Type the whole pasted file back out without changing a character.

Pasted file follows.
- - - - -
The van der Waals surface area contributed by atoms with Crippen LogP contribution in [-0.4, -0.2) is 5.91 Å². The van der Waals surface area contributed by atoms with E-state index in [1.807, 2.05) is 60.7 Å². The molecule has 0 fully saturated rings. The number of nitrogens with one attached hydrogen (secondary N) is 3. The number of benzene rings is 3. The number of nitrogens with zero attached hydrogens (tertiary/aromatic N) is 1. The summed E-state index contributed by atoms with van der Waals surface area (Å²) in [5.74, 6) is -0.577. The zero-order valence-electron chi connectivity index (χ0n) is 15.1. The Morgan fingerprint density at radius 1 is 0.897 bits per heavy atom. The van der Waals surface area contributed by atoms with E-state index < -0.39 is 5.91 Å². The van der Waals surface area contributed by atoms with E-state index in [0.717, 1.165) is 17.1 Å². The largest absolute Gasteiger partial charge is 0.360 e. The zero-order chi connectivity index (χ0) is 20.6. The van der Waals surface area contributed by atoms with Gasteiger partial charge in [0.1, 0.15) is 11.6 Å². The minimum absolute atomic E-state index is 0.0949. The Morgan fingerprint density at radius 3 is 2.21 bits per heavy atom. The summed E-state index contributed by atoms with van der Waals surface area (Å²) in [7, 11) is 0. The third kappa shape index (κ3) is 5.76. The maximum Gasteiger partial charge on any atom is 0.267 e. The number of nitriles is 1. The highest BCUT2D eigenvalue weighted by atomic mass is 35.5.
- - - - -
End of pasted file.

The van der Waals surface area contributed by atoms with Crippen LogP contribution in [-0.4, -0.2) is 5.91 Å². The van der Waals surface area contributed by atoms with E-state index in [1.807, 2.05) is 60.7 Å². The molecule has 0 fully saturated rings. The number of nitrogens with one attached hydrogen (secondary N) is 3. The number of benzene rings is 3. The number of nitrogens with zero attached hydrogens (tertiary/aromatic N) is 1. The summed E-state index contributed by atoms with van der Waals surface area (Å²) in [5.74, 6) is -0.577. The zero-order valence-electron chi connectivity index (χ0n) is 15.1. The Morgan fingerprint density at radius 1 is 0.897 bits per heavy atom. The van der Waals surface area contributed by atoms with E-state index < -0.39 is 5.91 Å². The van der Waals surface area contributed by atoms with E-state index in [0.717, 1.165) is 17.1 Å². The largest absolute Gasteiger partial charge is 0.360 e. The zero-order chi connectivity index (χ0) is 20.6. The van der Waals surface area contributed by atoms with Gasteiger partial charge in [0.1, 0.15) is 11.6 Å². The minimum absolute atomic E-state index is 0.0949. The Morgan fingerprint density at radius 3 is 2.21 bits per heavy atom. The summed E-state index contributed by atoms with van der Waals surface area (Å²) in [7, 11) is 0. The third kappa shape index (κ3) is 5.76. The maximum Gasteiger partial charge on any atom is 0.267 e. The number of nitriles is 1. The highest BCUT2D eigenvalue weighted by atomic mass is 35.5.